Toy Story 4 has done something that no previous Toy Story movie has done. Andrew Stanton and Stephany Folsom not only introduced in their script the decidedly non-traditional toy character Forky ( Tony Hale ), but also examined the mythology behind what It's like being a toy in Pixar's fictional franchise. How are they made? What gives them sentience? What separates garbage from toys? And what rules does a toy just have to follow to be a toy?
These are all intoxicating, existential questions, and you do not have to think about the answers to Toy Story 4 . It's arguably the funniest of the four films and contains some crazy sequences with the most silly characters in the series, brought to life by some of the most talented actors working today. It has heart, humor and an added touch of nostalgia and is also a possible (hopeful) swan song for the toys that we have met for almost 25 years. Be sure to read the review by Matt Goldberg here. But there is an interesting subtext here about what it means to be a toy that I would like to explore. Some spoilers follow.
As early as 1995, Pixar's Toy Story appeared on a large scale as a studio on the first feature film and the first film entirely computer-animated. Imagination was straightforward: a group of toys fearing being forgotten and abandoned by their owner Andy as his birthday party brings the threat of brand-new toys into their closed world. Although Toy
Story has brought childhood blame because you did not give all your toys the same amount of playing time, it also introduced a fantastic franchise that tells serious stories of the human emotional state for the next 25 years (at least). Another aspect of Toy Story that was less studied over the years by the movies was the mythology surrounding the actual toys themselves.
Toy Story The Basics: First and foremost, toys in this world are anthropomorphic and lead a life of their own when people are not around, but never may be considered anything but a toy of humans. They also come across personalities and views that fit their creation (ie, an adventurous space ranger and a law-abiding cowboy sheriff), may not immediately realize that they are actually toys, and desperately want children to play with them and them want to love. This latter idea was at the heart of Toy Story story, an evolution of the central idea of the 1988 Pixar short film Tin Toy in which toys panicked in front of its destructive owners. But Toy Story led by Dr. Ing. Frankenstein-style neighbor Sid Sidney Phillips also an interesting fold in the mythology of toy creation.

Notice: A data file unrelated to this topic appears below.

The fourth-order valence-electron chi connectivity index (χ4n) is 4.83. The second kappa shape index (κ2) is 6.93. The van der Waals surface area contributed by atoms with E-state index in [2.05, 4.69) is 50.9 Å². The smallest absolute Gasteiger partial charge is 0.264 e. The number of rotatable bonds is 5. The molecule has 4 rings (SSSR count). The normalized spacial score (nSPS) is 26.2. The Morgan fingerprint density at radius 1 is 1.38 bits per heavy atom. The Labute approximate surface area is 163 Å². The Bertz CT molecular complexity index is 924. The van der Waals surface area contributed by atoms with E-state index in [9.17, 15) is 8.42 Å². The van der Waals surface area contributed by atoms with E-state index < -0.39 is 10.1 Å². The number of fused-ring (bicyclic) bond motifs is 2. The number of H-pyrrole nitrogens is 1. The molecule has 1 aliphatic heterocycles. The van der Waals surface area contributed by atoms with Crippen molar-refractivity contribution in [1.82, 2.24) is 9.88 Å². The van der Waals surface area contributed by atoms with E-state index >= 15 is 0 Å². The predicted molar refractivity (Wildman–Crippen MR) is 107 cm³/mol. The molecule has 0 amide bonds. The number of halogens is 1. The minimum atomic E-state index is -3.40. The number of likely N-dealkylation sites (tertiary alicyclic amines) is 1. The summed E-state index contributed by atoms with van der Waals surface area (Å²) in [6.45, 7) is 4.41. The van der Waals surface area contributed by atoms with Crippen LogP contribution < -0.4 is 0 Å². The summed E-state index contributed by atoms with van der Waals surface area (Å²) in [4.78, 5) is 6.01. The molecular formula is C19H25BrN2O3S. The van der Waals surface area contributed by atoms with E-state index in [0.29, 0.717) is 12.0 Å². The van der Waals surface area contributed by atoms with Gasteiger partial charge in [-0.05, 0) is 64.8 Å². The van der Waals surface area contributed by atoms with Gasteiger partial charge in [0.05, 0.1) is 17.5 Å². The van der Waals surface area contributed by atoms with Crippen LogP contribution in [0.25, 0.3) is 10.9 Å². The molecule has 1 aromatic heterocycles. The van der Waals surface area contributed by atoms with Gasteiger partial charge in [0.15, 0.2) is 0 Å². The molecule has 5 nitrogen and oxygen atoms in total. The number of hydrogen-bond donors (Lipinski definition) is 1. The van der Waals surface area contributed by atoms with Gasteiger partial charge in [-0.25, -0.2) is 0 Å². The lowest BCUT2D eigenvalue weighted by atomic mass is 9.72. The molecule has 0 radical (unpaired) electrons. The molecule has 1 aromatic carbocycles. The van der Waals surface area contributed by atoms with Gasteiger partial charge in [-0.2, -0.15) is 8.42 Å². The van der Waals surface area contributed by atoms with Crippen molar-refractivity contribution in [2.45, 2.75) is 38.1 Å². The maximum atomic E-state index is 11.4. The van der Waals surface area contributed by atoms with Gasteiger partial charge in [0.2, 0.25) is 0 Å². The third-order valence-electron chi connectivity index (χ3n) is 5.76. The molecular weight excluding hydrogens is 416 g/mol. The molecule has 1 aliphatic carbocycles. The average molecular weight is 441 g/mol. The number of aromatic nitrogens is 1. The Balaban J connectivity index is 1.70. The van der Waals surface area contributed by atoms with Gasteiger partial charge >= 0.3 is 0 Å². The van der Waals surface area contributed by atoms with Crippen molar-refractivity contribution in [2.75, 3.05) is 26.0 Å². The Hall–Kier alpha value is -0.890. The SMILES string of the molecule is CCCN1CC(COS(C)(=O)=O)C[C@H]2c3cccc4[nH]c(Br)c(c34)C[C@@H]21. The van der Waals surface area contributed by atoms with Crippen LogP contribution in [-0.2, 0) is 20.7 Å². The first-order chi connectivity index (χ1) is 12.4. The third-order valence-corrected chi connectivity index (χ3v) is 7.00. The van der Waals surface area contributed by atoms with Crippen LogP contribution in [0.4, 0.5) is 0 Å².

Sid becomes an obstacle to overcoming a kind of mini boss in the first movie, but he's also the first character to create a toy that does not come out of a box. Of course, Sid's mutated toy is made up of cobbled-together parts of other toys, such as action figures, baby dolls, and erector sets. It is less about creations made of the whole stuff than about abominations of existing toys. These mutant toys still abide by the rules for toys set elsewhere in the movie. It's just her look that has been drastically changed. But these good-hearted toys can be pushed too far. With Buzz's Life on Life, Woody collects the mutants to break Toyhood's Rule # 1 to directly scare Sid:
From the publication of Toy Story 4 Sid remains the only person who is aware of the sensitive nature of toys. Somehow he managed to grow into a well-adjusted individual despite this terrible scenario Small Soldiers / Puppetmaster and was last used as a garbage man